Art (more)


A pseudospiral is composed of adjoining circular arcs. If you 90 degree arcs with radii increasing per the Fibonacci sequence, you get a Fibonacci spiral.

The calculation is simpler if you do this with polar coordinates (or, if you like, on the complex plane). Iterating through the sequence of radii, each arc is drawn from θ to θ + π/2 using the radius from the sequence and the current center z0. Values are updated for each radius in the sequence. If zn is the last point in the current arc and rφ(u,v) indicates a polar point with radius u and angle v:

              r' = next radius in sequence
              z0' = zn - rφ(r', θ+π/2) = zn - r'*e^(i*(θ+π/2))
              θ' = θ+π/2

The points on the arc are just the points zi = z0 + rφ(r, θ + (i/n)*(θ/2)).

You don't have to use the Fibonacci sequence. Any monotonically non-repeating sequence will do.

The Lazy Caterer sequence, for a more gentle growth:

You don't really need things to be monotonically increasing. Where the radius decreases from one step to the next you get loops.

Here we use a sequence formed by the digits of division of two mutually prime numbers. (9 7 7 6 6 5 5 4 4 3 3 2 2 1 1 0 0 9 9 7 6 6 5 5 4 4 3 3 2 2 1 1 0 0 9 9 7 7 6 5)

You don't really need the sequence to only have positive numbers. When the radius is negative, it just means that the arc flips to curve the other way. Different patterns of negation can give you different kinds of patterns.

Fibonacci sequence, mirrored to negative numbers, i.e. ...-34 -21 -13 -8 -5 -3 -2 -1 -1 1 1 2 3 5 8 13 21 34..., or with negatives alternating, i.e. 1 -1 2 -3 5 -8 13 -21 34

We can also randomize the negations, or use some binary sequence to drive the them, such as the Fibonacci word, or the de Bruijn sequence. Or we can just randomly pick.

Another tweak we can make is to not use a constant radius for the arcs. We can apply a function that leaves the endpoints untouched but alters things in the middle, or we can just accept jumps in the curve and apply a function that changes the endpoints of the arc as well.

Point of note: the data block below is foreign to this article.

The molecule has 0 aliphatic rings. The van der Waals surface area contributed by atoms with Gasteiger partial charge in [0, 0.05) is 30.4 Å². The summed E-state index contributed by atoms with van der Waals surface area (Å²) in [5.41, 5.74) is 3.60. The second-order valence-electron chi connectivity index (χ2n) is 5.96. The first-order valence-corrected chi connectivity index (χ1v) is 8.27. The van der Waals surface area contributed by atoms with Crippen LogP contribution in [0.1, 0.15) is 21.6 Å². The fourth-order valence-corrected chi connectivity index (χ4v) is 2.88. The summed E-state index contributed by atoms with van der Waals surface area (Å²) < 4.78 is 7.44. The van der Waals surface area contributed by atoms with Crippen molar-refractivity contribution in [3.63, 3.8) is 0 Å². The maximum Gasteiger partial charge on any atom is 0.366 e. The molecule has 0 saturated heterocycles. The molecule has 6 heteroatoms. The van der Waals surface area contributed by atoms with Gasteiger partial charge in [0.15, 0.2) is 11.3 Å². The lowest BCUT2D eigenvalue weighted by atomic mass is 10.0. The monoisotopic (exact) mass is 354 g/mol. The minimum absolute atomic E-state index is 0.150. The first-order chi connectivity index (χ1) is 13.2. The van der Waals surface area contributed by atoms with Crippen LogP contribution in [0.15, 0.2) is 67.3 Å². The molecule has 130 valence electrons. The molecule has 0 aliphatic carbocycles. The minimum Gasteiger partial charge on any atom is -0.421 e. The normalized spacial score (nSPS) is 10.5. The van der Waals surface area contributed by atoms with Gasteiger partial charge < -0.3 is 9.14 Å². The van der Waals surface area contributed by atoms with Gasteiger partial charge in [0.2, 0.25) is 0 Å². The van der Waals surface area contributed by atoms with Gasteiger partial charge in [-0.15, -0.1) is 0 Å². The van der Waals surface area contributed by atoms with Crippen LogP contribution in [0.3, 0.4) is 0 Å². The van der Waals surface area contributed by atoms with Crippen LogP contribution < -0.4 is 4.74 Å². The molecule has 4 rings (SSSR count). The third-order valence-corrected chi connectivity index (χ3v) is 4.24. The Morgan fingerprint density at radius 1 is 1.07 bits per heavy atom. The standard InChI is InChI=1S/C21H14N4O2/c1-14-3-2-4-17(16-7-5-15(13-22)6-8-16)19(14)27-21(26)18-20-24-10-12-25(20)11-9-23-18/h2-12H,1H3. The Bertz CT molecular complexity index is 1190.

Multiple lines

Now we have the basic curves, we can draw them at various scales to fill the space. The way to do this is raise the sin and cos in the calculation to some power p. Where p > 2 the curves bulge inwards tending towards a plus sign; where 0 < p < 2 the curve bulge outwards tending towards filling the square. At p = 2 you get the perpendicular lines of the square. The calculation is slightly tricky because you need to be careful about angles where the sin or cos is close to zero (I check against a small ε and snap to 0), and you need to raise the power of the absolute value:

zi.r = r * sign(cos(θ + (i/n)*(θ/2))) * abs(cos(θ + (i/n)*(θ/2)))^p + z0.r
zi.i = r * sign(sin(θ + (i/n)*(θ/2))) * abs(sin(θ + (i/n)*(θ/2)))^p + z0.i

I then split the p range I'm using (I use a random power spacing) and draw each of the resulting lines. With the variations in gain functions, radius sequences, and negation sequences, a great variety of interesting patterns arise.

Fibonacci, no negation, no gain Mirrored row from Pascal's triangle, center gain

Padovan, alternating negation, center gain Feigenbaum, no negation, S-curve gain

Golomb, alternating negation, sinc gain Fractal, random negation, S-curve gain

Mirrored Feigenbaum, parabolic gain De Bruijn, alternating negation, sinusoidal gain

Random, random negation, S-curve gain Thue-Morse, no negation, sinc gain

Anamorphic tiling

Gnomic tiling is based on the idea of starting with a seed tile (the gnomon) and increasing it geometrically in a circular arrangement. Waldman[2] extends this idea to using arbitrary growth driven by the same spirals and spiral-growth sequences. The points of the triangles follow the spiral as it grows.

Here is a tiling constructed off the grasshopper sequence (no negations of gain function), with the driving spiral shown.

This can create all kinds of interesting patterns of triangles:

Lazy-caterer, alternating negation Mirrored random positives and negatives

Mutual prime division, alternating negation Sorted random plus and minus, alternation flipped

We don't have to just draw the triangles, though, just as we didn't have to just draw the spiral arcs. We can just use this as another way of dividing space and creating interesting arrangements. Here I use the triangles to construct a cubic curves:


  1. The Fibonacci Spiral and Pseudospirals, Cye H. Waldman
  2. Brave New Whorled Anamorphic Tiling, Cye G. Waldman
  3. Gnomon's Land, Cye H. Waldman